14. Oculus Mentis macrumors member

    Oculus Mentis

    Sep 26, 2018
    Would really owning your own design give you total control over the uncertainties of the manufacturing process?
  15. manu chao macrumors 603

    Jul 30, 2003
    While not a perfect match, Intel's 10 nm process is grouped under the "7 nm" processes label:
    --- Post Merged, Oct 23, 2018 ---
    They did, that's when they decided to kill off the Mac Pro and started work on the iMac Pro that shipped almost a year ago. It was only later when they had a change of hard and moved to resurrect the Mac Pro.
  16. BeamWalker macrumors 6502a


    Dec 18, 2009
    Because No-Competition always works out great for the customer.
  17. opeter macrumors 68000


    Aug 5, 2007
    Slovenia, EU
    There is competition in form of Windows, Linux etc., not to mention the many other manufacturers of hardware.
    Apple is a long time not the only option.
  18. manu chao macrumors 603

    Jul 30, 2003
    There hasn't been a single year where Apple hasn't updated the Macbook Pro plus another laptop line (MB: 2006-2010, 2015+, MBA: 2008-2015). The iMac has also been updated every single year except 2016.

    Apple simply has two computer categories: Those that get updated yearly and those that don't. The former include the MBP, MB, MBA until 2015, and the iMac (with one exception and a few asterisks). The latter include the Mac Pro, Mac Mini and their cheapest laptop model (13" non-retina MBP from 2013 on, 13" MBA from 2016 on).

    Whenever somebody mentions the first category, others chime in with "But but, what about the second category?", and vice versa.
  19. Michael Scrip macrumors 603

    Mar 4, 2011
    My point was... whenever there are certain Macs don't get updated... it's not because of Intel. My reply was to a comment about "Intel delays" :)

    You're right about the first category. Let's call those the "good" Macs. Those get updated regularly.

    But when you only have 7 product lines... and 3 of those 7 sit abandoned... it sure looks funny.

    Again... it's not Intel's fault that the Mac Pro, Mac Mini and Macbook Air haven't been updated in ages.
  20. donileo macrumors newbie

    Apr 9, 2009
    Given you are saying that the complexity of the chips is different which I assumed, can you explain why “arm” chips are being touted as desktop class and desktop replacements? If they are so simple why are they being said to replace intel in Macbook Pros in the future. In the server space they are already making headway with 64 core chips etc etc.
  21. asiga macrumors 6502a

    Nov 4, 2012
    Apple is not doing it better with their T2 chips (2018 MBP BridgeOS KPs not fixed yet, even after countless supposedly fixes that didn't fix it). I prefer Intel, but that's irrelevant because I won't be a Mac user anymore when MacOS becomes as user-unfriendly and user-controlling as iOS.
  22. alexmarchuk macrumors 6502a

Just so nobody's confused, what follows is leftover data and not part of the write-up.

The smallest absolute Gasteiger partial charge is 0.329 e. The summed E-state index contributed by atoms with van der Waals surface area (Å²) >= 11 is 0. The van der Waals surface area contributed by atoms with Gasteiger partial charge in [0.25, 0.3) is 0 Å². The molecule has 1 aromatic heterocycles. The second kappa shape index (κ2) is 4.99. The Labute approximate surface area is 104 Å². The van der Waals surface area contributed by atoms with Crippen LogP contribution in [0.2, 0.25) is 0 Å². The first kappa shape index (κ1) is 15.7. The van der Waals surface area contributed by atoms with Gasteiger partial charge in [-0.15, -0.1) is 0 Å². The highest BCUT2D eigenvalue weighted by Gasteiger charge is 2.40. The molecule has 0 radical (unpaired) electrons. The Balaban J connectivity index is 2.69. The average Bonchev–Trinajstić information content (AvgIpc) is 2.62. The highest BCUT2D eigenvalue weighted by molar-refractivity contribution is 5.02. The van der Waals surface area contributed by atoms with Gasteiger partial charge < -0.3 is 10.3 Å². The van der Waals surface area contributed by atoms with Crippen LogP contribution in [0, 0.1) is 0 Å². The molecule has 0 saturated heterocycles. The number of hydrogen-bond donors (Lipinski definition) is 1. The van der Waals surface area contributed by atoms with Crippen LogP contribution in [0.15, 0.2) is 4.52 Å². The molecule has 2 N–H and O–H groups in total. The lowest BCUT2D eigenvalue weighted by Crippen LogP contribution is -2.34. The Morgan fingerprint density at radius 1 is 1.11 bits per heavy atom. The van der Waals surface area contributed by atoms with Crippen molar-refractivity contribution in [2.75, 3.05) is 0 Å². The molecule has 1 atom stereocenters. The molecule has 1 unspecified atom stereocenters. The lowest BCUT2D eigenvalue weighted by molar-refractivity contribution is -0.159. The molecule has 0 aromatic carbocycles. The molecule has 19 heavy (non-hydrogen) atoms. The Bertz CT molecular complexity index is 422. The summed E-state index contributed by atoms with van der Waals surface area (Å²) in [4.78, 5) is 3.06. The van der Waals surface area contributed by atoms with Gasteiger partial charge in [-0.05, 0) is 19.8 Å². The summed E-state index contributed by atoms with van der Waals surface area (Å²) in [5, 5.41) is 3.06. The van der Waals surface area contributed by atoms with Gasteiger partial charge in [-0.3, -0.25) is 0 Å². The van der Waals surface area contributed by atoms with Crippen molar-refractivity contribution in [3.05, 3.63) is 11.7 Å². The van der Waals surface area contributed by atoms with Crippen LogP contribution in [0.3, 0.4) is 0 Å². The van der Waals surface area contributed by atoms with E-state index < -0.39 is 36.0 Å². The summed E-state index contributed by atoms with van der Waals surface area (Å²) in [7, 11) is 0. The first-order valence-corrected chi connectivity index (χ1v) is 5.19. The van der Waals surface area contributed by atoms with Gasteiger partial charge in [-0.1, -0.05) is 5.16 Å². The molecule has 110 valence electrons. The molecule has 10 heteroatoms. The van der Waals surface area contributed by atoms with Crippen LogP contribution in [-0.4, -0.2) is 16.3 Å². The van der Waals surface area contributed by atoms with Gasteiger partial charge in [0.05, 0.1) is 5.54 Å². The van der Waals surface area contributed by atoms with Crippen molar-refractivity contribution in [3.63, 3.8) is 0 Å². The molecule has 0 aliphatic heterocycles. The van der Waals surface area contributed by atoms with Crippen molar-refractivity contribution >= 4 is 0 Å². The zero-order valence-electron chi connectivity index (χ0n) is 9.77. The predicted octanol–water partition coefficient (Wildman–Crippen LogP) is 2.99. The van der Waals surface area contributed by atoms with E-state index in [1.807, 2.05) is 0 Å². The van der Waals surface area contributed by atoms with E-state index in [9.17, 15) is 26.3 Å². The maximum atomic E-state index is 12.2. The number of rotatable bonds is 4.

Jun 28, 2007
    New Jersey
    ARM chips are definitely not in the same class as desktop chips. My 8700k runs circles around them in complex functions.
  23. manu chao, Oct 23, 2018
    Last edited: Oct 23, 2018

    manu chao macrumors 603

    Jul 30, 2003
    But delays at Intel have delayed updates for those 'good' Macs too (by months, not years). And talk about MBPs (probably the most regularly updated Macs) being late has been quite common over the last couple of years.

    Thus when somebody says Intel is the reason for some delays in new Mac releases, part of the readership thinks of those situations when the 'good' Macs were late due to Intel's delays and another part of the readership thinks of those Macs were Intel was not at fault. The very same sentence is read differently depending on what you think the author tried to convey. If you think Macrumors are Apple apologists, then any sentence with the words 'delays', 'Intel', and 'Macs' might seem as an attempt to whitewash Apple. But if for some reason you are a bit more prone to give people the benefit of the doubt, you just assume that the most innocent explanation for such a phrase is the correct one.
    Before the MBA was 'abandoned' (which happened essentially in 2016 when it didn't get an update alongside the other laptops), the non-abandoned products (ie, all except Mac Pro & Mini) probably comprised 95% of all Mac sales.

    Moreover, your contrasting of how 'normal' manufacturers update their products and how Apple does it is a bit facetious. Apple simply has far, far fewer models and thus releases updates only a few times per year. Often probably only two or three times a year.
    And I guess my point is that nobody ever claimed such or even tried to imply such a thing. You are seeing something that I don't see.
  24. Val-kyrie macrumors 68000

    Feb 13, 2005
    Hardware support is not the issue. How many more OS updates did PowerPC Macs receive?
  25. cube, Oct 23, 2018
    Last edited: Oct 23, 2018

    cube macrumors Pentium

    May 10, 2004
    You could install Windows 10 on a PC from 2006.

    You could install a latest Linux on a PC from 1989.